NEW YORK, April 17- U.S. Initial claims for state unemployment benefits ticked up 2,000 to a seasonally adjusted 304,000 for the week ended April 12, the Labor Department said on Thursday. The Philadelphia Federal Reserve Bank also said factory activity in the U.S. mid-Atlantic region picked up in April at a faster clip than expected.» Read More
Stocks continued their relentless melt-up on Monday as cash became a four letter word feared by fund managers. Should you put new money into stocks?
The S&P ended the quarter with a 5% gain, but can stocks continue to push higher into Q2 or are headwinds starting to kick up?
So has the big opportunity in fixed income expired? Gross seems to think so, and we tend to agree. Given the extraordinary amount of government spending and soaring federal budget deficits, we believe inflation is likely to rear its ugly head within 2-3 years.
Debate on the scope and risks of the US health care plan still rages even as Pres. Obama unveiled a $14 billion plan to help homeowners. And the impact of a Greek bailout on the Eurozone economies is still a question. Jim Rogers, chairman of Rogers holdings, offered CNBC more insights into American and global markets.
Signs are emerging of conflicting views among China’s leaders over whether to allow the country’s currency to rise against the dollar. The New York Times explains.
On Thursday the Dow gave up a triple digit gain in an afternoon sell-off to close flat. How should you be positioned now?
As the first quarter comes to a close, the Dow is barreling toward 11,000, fueled by low rates, earnings optimism and typical end-of-quarter buying. But one thing could pop the rally: Higher taxes.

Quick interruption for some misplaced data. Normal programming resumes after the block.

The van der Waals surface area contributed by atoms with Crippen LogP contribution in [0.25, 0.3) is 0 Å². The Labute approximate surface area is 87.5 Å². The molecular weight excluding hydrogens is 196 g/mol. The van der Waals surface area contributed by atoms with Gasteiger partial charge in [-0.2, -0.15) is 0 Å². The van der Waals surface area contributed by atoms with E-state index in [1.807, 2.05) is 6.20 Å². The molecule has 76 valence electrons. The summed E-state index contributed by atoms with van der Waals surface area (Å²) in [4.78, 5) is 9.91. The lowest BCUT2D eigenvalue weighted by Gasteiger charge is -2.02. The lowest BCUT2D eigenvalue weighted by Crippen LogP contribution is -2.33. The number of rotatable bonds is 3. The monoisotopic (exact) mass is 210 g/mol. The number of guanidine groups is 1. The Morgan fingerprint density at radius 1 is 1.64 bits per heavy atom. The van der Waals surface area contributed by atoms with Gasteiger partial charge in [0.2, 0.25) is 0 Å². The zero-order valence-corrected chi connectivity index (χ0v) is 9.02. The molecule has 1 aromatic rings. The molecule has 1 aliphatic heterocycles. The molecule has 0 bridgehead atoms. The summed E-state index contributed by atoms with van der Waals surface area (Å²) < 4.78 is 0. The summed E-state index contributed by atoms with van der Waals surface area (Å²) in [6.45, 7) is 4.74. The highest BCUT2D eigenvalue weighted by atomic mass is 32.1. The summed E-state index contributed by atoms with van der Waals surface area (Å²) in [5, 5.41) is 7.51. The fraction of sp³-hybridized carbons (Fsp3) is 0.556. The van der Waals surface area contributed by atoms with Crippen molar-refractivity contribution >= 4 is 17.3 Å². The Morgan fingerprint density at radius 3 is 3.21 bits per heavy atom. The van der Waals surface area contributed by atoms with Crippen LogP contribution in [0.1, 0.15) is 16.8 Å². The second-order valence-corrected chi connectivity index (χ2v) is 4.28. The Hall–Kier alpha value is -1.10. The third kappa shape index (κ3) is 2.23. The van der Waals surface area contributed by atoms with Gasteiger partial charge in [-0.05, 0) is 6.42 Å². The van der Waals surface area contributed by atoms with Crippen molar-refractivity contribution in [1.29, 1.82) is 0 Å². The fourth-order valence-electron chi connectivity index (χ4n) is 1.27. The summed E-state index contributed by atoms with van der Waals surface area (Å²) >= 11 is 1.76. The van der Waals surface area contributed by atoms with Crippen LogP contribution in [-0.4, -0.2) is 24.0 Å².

Considering stocks are trading near 18-month highs should you run for the exits or hold your breath and buy?
Stocks ended sharply higher Tuesday after a late rally as investors cheered a better-than-expected existing-home sales report. The Dow gained over 100 points, led by Kraft and Pfizer. Health insurers gave back some of its gains after the prior session's rally.
Stocks pushed higher Tuesday after a $44 billion two-year note auction and a better-than-expected existing-home sales report. Health care gave back some of its gains after the prior session's rally.
Stocks advanced Tuesday after a report showed existing-home sales fell less than expected last month but health care gave back some of its gains after the prior session's rally.
U.S. stock index futures pushed higher Tuesday following a positive close on Wall Street Monday as investors looked toward key housing data to gauge the strength of the sector.
A couple of things have happened over the past 2 years that have transformed the once boring fixed income market into something a bit more interesting.
After weeks of backing a European rescue for the financially troubled Greece, Germany shifted course on Thursday, signaling that help should come from the International Monetary Fund rather than Greece’s neighbors, the New York Times reported.
The markets have created their own gold standard because of uncertainties regarding other asset classes, Marc Faber, author of "The Gloom, Boom and Doom Report," told CNBC Thursday.
The euro is unlikely to still exist as a currency over the longer term, the pound will fall substantially in the next few years and US Treasurys and some real estate in China are the world's two current bubbles, legendary investor Jim Rogers told CNBC.com Wednesday.
Financials racked up gains again Thursday but after a 10 day winning streak, should keep betting on the banks?
One stock is dominating our traders’ radar on Wednesday as it dances around a key level with very heavy volume in the name. What must you know?
The recent slump in housing is making some analysts uneasy about a recovery that looked sustainable just a couple months ago and comes as the Fed is nearing the end of a program to support the mortgage market.
Bets by some of the same banks that helped Greece shroud its mounting debts may actually now be pushing the nation closer to the brink of financial ruin, the New York Times reported.